Updated: 30 December at 00:07

The Nelsons

Always an Adventure

Pruning Subshrubs
Don't cut plants like lavender to the ground, and don't touch them in fall or winter
by Debra Knapke


My love affair with lavender and other subshrubs began with my master’s thesis. I spent three years doing my best to kill lavenders and, in the process, became an expert on all things lavender. Since completing my degree, I’ve been asked time and again how to prune lavender and other subshrubs. In one instance, I was asked by a fellow gardener if “renewal pruning” was good for lavenders. I replied that it would probably result in the death of the plant since subshrubs—lavenders in particular—often dislike being cut to the ground. The woman sighed and admitted that her row of lavenders didn’t make it after she cut them back the previous fall.
The reason many gardeners have trouble with pruning subshrubs is because they treat them as they would herbaceous or woody plants. Herbaceous plants can be lightly pruned during the growing season to encourage new growth and be cut back to the ground in fall to tidy things up once the plants go dormant. Most maintenance and cosmetic pruning for woody plants is done in late winter (with a few minor touchups or deadheading during the growing season) to minimize plant stress and to encourage new growth and branches.
What is a subshrub?

When it comes to subshrubs, however, it’s a good idea not to cut them back to the ground since this can result in the removal of their growing points and can ultimately lead to their demise. Similarly, the worst time to prune is during the cool (or potentially fluctuating) temperatures of fall and winter. The tender new growth induced by pruning is likely to be damaged or killed when cold winter temperatures arrive. The loss of the energy expended on the new growth can exhaust the plant, causing it to lose its vigor or die. Depending on the type of subshrub, the best times to prune are in the spring and, in some cases, after the first bloom. During the cooler seasons, limit your pruning to the removal of spent blossoms and dead branches and avoid cutting into live woody stems.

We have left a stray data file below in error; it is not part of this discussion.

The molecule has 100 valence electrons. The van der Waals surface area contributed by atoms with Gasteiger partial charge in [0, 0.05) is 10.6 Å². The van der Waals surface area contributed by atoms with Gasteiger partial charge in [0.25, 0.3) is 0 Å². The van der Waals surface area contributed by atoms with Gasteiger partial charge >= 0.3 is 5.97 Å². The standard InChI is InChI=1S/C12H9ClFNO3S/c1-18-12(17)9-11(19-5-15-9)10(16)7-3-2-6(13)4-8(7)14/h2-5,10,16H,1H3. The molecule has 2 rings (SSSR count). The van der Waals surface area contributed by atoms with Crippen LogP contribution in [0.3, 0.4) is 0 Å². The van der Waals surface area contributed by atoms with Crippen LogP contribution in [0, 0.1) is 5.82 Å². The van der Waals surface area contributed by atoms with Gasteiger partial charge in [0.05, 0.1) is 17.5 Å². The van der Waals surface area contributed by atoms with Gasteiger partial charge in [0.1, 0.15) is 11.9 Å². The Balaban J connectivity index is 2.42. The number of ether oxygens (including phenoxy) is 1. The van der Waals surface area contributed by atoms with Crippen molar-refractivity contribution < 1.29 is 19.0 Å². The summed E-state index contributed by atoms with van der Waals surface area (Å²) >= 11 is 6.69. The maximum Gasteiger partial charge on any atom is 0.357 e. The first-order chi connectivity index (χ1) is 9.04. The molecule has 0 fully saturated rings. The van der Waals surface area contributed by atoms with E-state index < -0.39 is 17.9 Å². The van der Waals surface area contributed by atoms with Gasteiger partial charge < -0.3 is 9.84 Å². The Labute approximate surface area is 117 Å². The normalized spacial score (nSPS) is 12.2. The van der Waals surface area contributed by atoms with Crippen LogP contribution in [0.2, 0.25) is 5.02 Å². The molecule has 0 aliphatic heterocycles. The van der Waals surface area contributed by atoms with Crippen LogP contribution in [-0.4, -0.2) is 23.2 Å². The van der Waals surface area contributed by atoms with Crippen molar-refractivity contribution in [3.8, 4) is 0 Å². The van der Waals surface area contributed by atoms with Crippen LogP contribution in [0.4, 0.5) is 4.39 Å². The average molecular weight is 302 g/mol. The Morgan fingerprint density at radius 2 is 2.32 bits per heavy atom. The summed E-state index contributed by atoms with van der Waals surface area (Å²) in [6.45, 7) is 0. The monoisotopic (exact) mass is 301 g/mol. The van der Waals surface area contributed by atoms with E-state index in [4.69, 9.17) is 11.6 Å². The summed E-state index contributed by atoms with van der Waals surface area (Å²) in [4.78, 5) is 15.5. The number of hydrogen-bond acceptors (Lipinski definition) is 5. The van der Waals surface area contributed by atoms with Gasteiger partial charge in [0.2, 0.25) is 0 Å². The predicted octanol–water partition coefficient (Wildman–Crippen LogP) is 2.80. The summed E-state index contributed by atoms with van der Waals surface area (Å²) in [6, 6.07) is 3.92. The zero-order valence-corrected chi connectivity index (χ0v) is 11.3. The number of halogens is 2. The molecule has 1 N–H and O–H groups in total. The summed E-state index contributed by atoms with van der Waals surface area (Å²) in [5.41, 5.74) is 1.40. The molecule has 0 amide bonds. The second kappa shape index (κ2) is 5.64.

As for all pruning, it is important to know your plant. Learn its life cycle: When does it initiate growth in the spring? When does it bloom? When does it rest? Just remember that if you make a mistake—like pruning off all the flowers or cutting too much off and killing your plant—there is always next year to experiment again.

All photos, except where noted: Jennifer Benner. Illustrations: Melissa Lucas.
From
Fine Gardening 102 , pp. 42-45